“CSX’s investment of approximately $100 million will provide enhanced rail access for the Port of Indiana-Jeffersonville, increase capacity and efficiency along this corridor ...,” said Oscar Munoz, president and chief operating officer, CSX Corporation. “These critical infrastructure improvements include the installation of new rail, upgrades to the rail bed structure and bridge improvements to enhance safety and service ...”

Over the next several months, 20 miles of new rail will be installed along the southern portion of the line. … (emphasis added)

“Since 2011, both L&I and CSX have coordinated with state and local officials to discuss the upgrade of the line ...” said John Goldman, president, Louisville & Indiana Railroad. ...

About L&I
The Louisville & Indiana Railroad is based in Jeffersonville, Indiana and has approximately 40 employees. L&I acquired its 106-mile line from Consolidated Rail Corporation and began operations in 1994. The railroad operates a former main line of the Pennsylvania Railroad.

---------------------

Perhaps slightly off-topic, but please excuse. (Corporate press release, so reprint constitutes fair use.)

Not trying to make CSX regret the decision, LOL, but seems this development could bring forward passenger service on this route from, say, 15 years out to only 10 years out. Any Louisville-Indy trains would become part of the service to Chicago, and there feed traffic to the other Midwest hub trains and to Amtrak's LD trains.

This upgrade will also bring forward a revived route Chicago-Miami, from, say, 20 years out to 15 years out.

If I'm wrong, I'll probably be dead by then, so I can now fearlessly make these forecasts. :giggle:
 
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ruck

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Lafayette's NPR affiliate posted this

http://wbaa.org/post/hoosier-state-line-clock-running-even-if-new-trains-arent

sounds like getting three different entities Amtrak, Iowa Pacific, INDOT to play nice with each other is the issue.

State Representative Randy Truitt (R-West Lafayette), who lobbied successfully for more state funding for the train, says a rocky relationship between Amtrak and Iowa Pacific isn’t helping the timetable.

“You’ve got Amtrak involved, that’s not really part of the operating side of the equation. You’ve got Iowa Pacific that is involved. I think there’s a little bit of bad blood potentially in there from that standpoint, even though they didn’t participate in the bidding process when it first started,” Truitt says.

West Lafayette Mayor John Dennis agrees. He went to Washington, D.C. to talk with Amtrak CEO Joe Boardman and says Boardman was tempered in his enthusiasm for the new agreement.

“Everybody is enthusiastic about continuing this service – that’s what’s so ironic," Dennis says. "Everybody wants this to happen. But Joe also brought up the fact that he said ‘Hey guys, remember – we’re basically asked to subsidize our competitors on our rails.’”
INDOT spokesman Will Wingfield says it’s minor details.

“What remains are very somewhat wonky things like certifying the potable water source that will be used on the train,” Wingfield says.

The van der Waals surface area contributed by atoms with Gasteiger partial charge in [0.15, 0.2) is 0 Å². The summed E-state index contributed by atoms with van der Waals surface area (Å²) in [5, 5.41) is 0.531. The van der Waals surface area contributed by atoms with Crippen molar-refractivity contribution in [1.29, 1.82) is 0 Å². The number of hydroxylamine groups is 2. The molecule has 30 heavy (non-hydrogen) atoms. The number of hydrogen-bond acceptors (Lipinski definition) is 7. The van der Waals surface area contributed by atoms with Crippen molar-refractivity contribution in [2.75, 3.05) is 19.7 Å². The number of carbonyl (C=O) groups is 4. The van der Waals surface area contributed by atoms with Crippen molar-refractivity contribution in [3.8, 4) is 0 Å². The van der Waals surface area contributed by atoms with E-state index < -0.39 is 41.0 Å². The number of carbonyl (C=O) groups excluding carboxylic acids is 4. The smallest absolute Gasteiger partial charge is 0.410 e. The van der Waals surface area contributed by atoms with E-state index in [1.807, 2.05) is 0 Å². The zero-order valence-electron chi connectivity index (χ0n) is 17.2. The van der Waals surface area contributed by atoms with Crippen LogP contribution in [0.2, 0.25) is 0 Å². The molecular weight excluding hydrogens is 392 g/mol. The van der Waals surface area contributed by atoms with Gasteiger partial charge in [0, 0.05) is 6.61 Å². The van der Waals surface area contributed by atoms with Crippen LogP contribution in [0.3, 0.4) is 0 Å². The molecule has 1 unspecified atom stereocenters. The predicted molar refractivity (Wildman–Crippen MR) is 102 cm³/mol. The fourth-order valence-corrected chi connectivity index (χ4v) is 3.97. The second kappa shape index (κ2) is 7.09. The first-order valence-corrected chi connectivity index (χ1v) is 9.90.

Anderson

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I'd be a lot more sympathetic to Boardman's point (I'm not wholly unsympathetic to it, to be fair) if Amtrak had even put in a fig leaf bid (though I'm trying to recall if they were actively barred from doing so; even still, they could probably have issued what I can only call a "non-bid bid"). The feeling I have, frankly, is that Amtrak didn't even try until it became clear that something might actually happen (on the heels of a few decades of not-good relations with Indiana which included Amtrak not really wanting to work with Indiana on service improvements...I think the Business Class experiment from a few months back was something Indiana wanted a decade or two ago) and that they might actually lose the contract.

Of course, you know what else this reminds me of? The whole affair when Amtrak lost the VRE contract and tried to throw VRE out of Union Station in DC in response.
 

PaulM

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But Joe also brought up the fact that he said ‘Hey guys, remember – we’re basically asked to subsidize our competitors on our rails.’”
I'm not following this; and not just because Amtrak obviously doesn't own the rails in Indiana. How and why would Amtrak be subsidizing who? If Indiana is low balling IP and IP, in turn, is low balling Amtrak, why does Amtrak have to agree?
 

Ryan

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Amtrak is operating the trains for IP. They may be able to tell Amtrak to get lost and hire/qualify their own crews, but that would take even more time.
 

jis

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Amtrak is operating the trains for IP. They may be able to tell Amtrak to get lost and hire/qualify their own crews, but that would take even more time.
Or they could hire Bombardier or Keolis or whoever else to run the trains for them. It is not like Amtrak has monopoly on running trains. The added complication would be getting agreement from CSX for such a move.

I suppose Joe is talking about Union Station, which is the only thing that is "our rails" for him in this whole saga. But Amtrak's own credibility of accounting for anything is so low, that any claim of Amtrak subsidizing someone needs to be taken with a large dollop of salt IMHO.